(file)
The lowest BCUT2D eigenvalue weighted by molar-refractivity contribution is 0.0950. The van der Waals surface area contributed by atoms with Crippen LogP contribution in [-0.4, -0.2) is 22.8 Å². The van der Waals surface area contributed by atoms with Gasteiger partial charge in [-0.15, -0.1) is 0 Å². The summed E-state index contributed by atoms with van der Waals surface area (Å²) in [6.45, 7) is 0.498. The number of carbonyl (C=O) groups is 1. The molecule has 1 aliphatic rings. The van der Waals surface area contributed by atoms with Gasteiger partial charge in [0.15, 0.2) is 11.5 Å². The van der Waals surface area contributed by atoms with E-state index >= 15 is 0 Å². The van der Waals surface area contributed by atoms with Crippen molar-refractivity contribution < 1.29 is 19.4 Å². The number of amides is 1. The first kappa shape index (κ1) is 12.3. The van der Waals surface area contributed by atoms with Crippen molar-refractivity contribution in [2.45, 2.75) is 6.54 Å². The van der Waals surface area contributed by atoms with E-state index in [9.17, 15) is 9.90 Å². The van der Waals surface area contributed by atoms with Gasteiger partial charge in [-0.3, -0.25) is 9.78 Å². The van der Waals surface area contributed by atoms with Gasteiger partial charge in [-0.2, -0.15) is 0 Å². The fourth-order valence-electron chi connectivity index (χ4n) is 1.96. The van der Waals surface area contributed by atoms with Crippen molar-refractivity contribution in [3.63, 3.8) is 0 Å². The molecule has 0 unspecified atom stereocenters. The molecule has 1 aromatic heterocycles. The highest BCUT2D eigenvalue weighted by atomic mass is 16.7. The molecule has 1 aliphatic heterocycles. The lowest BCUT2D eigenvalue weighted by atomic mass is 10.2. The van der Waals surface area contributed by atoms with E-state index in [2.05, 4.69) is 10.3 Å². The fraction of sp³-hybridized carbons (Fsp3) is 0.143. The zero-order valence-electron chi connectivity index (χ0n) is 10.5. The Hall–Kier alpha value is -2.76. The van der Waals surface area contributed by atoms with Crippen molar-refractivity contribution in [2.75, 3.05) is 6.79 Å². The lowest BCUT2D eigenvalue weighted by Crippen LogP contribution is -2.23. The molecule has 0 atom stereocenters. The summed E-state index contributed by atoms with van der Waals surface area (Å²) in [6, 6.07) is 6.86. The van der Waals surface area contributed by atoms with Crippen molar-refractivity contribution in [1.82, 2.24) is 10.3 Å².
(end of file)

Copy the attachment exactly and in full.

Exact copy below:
The lowest BCUT2D eigenvalue weighted by molar-refractivity contribution is 0.0950. The van der Waals surface area contributed by atoms with Crippen LogP contribution in [-0.4, -0.2) is 22.8 Å². The van der Waals surface area contributed by atoms with Gasteiger partial charge in [-0.15, -0.1) is 0 Å². The summed E-state index contributed by atoms with van der Waals surface area (Å²) in [6.45, 7) is 0.498. The number of carbonyl (C=O) groups is 1. The molecule has 1 aliphatic rings. The van der Waals surface area contributed by atoms with Gasteiger partial charge in [0.15, 0.2) is 11.5 Å². The van der Waals surface area contributed by atoms with E-state index >= 15 is 0 Å². The van der Waals surface area contributed by atoms with Crippen molar-refractivity contribution < 1.29 is 19.4 Å². The number of amides is 1. The first kappa shape index (κ1) is 12.3. The van der Waals surface area contributed by atoms with Crippen molar-refractivity contribution in [2.45, 2.75) is 6.54 Å². The van der Waals surface area contributed by atoms with E-state index in [9.17, 15) is 9.90 Å². The van der Waals surface area contributed by atoms with Gasteiger partial charge in [-0.3, -0.25) is 9.78 Å². The van der Waals surface area contributed by atoms with Gasteiger partial charge in [-0.2, -0.15) is 0 Å². The fourth-order valence-electron chi connectivity index (χ4n) is 1.96. The van der Waals surface area contributed by atoms with Crippen molar-refractivity contribution in [3.63, 3.8) is 0 Å². The molecule has 0 unspecified atom stereocenters. The molecule has 1 aromatic heterocycles. The highest BCUT2D eigenvalue weighted by atomic mass is 16.7. The molecule has 1 aliphatic heterocycles. The lowest BCUT2D eigenvalue weighted by atomic mass is 10.2. The van der Waals surface area contributed by atoms with E-state index in [2.05, 4.69) is 10.3 Å². The fraction of sp³-hybridized carbons (Fsp3) is 0.143. The zero-order valence-electron chi connectivity index (χ0n) is 10.5. The Hall–Kier alpha value is -2.76. The van der Waals surface area contributed by atoms with Crippen molar-refractivity contribution in [2.75, 3.05) is 6.79 Å². The lowest BCUT2D eigenvalue weighted by Crippen LogP contribution is -2.23. The molecule has 0 atom stereocenters. The summed E-state index contributed by atoms with van der Waals surface area (Å²) in [6, 6.07) is 6.86. The van der Waals surface area contributed by atoms with Crippen molar-refractivity contribution in [1.82, 2.24) is 10.3 Å².